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Commentary: Clean Water Act threatens private property rights

Issue Date: June 24, 2015
By Josh Rolph
Josh Rolph
Fields such as this could fall under the jurisdiction of the U.S. Environmental Protection Agency’s overly restrictive “waters of the U.S.” final rule.
Photo/Kate Campbell

As farmers and ranchers, we are stewards of the land and depend on it along with clean water. Now imagine if both of these resources are severely regulated by the federal government to the point where farming is not economically viable. Unfortunately, this is now a reality with the recent redefinition of "waters of the U.S." under the Clean Water Act.

One of our members, a farmer on the east side of the San Joaquin Valley, recently went through a full assessment of an 80-acre parcel of agricultural property to see how it might be regulated under changes to the Clean Water Act.

What he found was downright scary: Under the jurisdiction of an overly restrictive Clean Water Act final rule, he would have to fallow 64 of 80 acres, or 80 percent of his farm, and would therefore be left with only oddly shaped and disjointed areas of his property to farm. In other words, sustainable farming as he knows it—meaning the kind of farming that has supported his family and way of life for generations—would be over. He is not alone. This could be anyone's farmland in the state or nation.

A lot of ink has been spilled in the news media for more than a decade about efforts by Congress, the courts and the Bush and Obama administrations to redefine the Clean Water Act's "waters of the United States" regulation, or WOTUS for short. The overarching final rule will greatly expand the federal government's jurisdiction by radically expanding what it means to be a navigable water.

For years, Farm Bureau and many others concerned about what this would do to the future of farming tried everything to keep this redefinition from happening. Now, however, it's no longer an idea or a proposal. In late May, the U.S. Environmental Protection Agency released the final version of its rule redefining and expanding WOTUS.

If only the rule was about clean water. Instead, it's about regulating land use, creating a permitting nightmare, greatly limiting land-use options, requiring mitigation, negatively affecting land values, and making it more difficult to obtain financing. At the end of the day, and as the above real-life example shows, this rule makes it significantly more difficult to farm.

Farm Bureau is currently carefully dissecting the final rule in order to fully understand its implications and will continue to convey the wide breadth of impacts in future Ag Alert® articles. For now, I want to lay out some of my principle concerns and current options to eliminate the final rule. Overall, I'm troubled by the EPA's new interpretation, which defies congressional intent and upends 200 years of judicial precedent.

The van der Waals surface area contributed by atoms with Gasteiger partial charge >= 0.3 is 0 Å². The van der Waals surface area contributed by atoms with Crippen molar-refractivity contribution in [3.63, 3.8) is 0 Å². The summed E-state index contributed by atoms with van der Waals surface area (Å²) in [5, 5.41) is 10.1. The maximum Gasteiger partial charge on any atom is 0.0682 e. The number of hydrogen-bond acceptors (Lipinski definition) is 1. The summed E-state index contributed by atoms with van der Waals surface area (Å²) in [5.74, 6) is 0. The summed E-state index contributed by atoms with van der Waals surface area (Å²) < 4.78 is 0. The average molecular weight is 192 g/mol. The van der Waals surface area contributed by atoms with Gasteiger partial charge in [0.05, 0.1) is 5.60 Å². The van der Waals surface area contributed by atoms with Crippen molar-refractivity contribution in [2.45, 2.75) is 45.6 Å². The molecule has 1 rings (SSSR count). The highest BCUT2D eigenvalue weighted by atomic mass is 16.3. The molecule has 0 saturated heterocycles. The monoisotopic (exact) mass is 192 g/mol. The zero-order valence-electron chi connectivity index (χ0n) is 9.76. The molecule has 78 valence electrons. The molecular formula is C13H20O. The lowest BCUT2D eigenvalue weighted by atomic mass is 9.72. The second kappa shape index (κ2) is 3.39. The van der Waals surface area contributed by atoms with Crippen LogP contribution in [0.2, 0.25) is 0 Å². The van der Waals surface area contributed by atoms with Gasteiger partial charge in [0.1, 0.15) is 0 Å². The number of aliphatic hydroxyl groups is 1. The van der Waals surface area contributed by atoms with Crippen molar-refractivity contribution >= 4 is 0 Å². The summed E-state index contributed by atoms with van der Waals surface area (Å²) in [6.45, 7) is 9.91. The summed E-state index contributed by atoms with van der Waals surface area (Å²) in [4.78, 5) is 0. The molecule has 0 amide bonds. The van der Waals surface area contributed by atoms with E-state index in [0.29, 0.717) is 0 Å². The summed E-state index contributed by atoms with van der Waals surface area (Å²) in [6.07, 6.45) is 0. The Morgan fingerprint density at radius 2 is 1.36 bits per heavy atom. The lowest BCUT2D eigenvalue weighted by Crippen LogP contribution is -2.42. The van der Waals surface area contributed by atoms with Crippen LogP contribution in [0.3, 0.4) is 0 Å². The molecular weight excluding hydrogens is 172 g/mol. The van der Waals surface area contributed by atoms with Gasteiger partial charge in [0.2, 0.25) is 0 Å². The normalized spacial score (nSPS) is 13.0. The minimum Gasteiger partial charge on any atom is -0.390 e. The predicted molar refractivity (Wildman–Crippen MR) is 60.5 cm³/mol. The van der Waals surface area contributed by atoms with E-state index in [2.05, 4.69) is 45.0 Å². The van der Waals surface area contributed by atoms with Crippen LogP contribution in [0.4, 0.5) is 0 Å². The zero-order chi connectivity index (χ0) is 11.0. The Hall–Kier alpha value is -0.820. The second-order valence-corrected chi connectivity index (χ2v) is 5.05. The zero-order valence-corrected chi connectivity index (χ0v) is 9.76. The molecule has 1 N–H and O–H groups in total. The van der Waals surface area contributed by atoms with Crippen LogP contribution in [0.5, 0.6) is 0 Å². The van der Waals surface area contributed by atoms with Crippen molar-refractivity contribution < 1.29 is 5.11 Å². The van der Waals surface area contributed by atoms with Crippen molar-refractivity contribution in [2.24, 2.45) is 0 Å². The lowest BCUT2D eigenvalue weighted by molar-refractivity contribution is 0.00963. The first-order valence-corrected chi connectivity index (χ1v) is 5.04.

The final rule and its preamble come in at 297 pages and open with the words, "the scope of jurisdiction in this rule is narrower than that under the existing regulations." If only that were the case. After hours slogging through these pages, we see instance after instance of the rule broadening in scope, not narrowing.

What the final rule actually does is exactly the opposite: It creates a broader regulatory scheme than the earlier proposed rule, providing farmers with no certainty and few exemptions.

If interpreted by the agency and the courts in the way we read it, the final rule threatens private property rights more than any other regulation in the history of the United States.

If there is good news, it is that we are not alone. In addition to agriculture, other important industries we all rely upon will be impacted by this rule. Whether it is energy, manufacturing, home builders, transportation and mining, we can unite with these sectors to try to restore common sense by doing away with this law.

Currently, members in Congress are attempting to do just that. House and Senate appropriators have included language that will strike all funding to implement the WOTUS rule. We support these temporary measures but need something more permanent.

The House last month passed a bill that would require the administration to withdraw the WOTUS rule. The bill passed by a vote of 261-155. Unfortunately, that vote was 29 votes shy of the two-thirds needed to become veto proof.

This summer, the Senate is expected to consider a similar bill that would rescind the final rule and require the EPA to restart the rulemaking process by consulting with state and local government. Current thinking is that the bill doesn't have enough votes for a veto majority either, though we will actively seek support from the Hill.

The president has stated he would veto the House and Senate bills if they come across his desk for signature. The question is whether the president prioritizes this rule enough to veto an appropriations bill.

Assuming Congress doesn't come through with veto-proof legislation or vetoed appropriations bills, this issue will be left to the courts, while EPA and the Army Corps of Engineers enforce the rule.

The irony is how—when we are currently faced with historic drought, only worsened because of policy decisions—we now face new policy decisions that would bring an additional regulatory burden that ignores the contribution of farmers and ranchers to be good stewards of our land and water.

(Josh Rolph is manager of federal policy for the California Farm Bureau Federation. He may be contacted at

Permission for use is granted, however, credit must be made to the California Farm Bureau Federation when reprinting this item.

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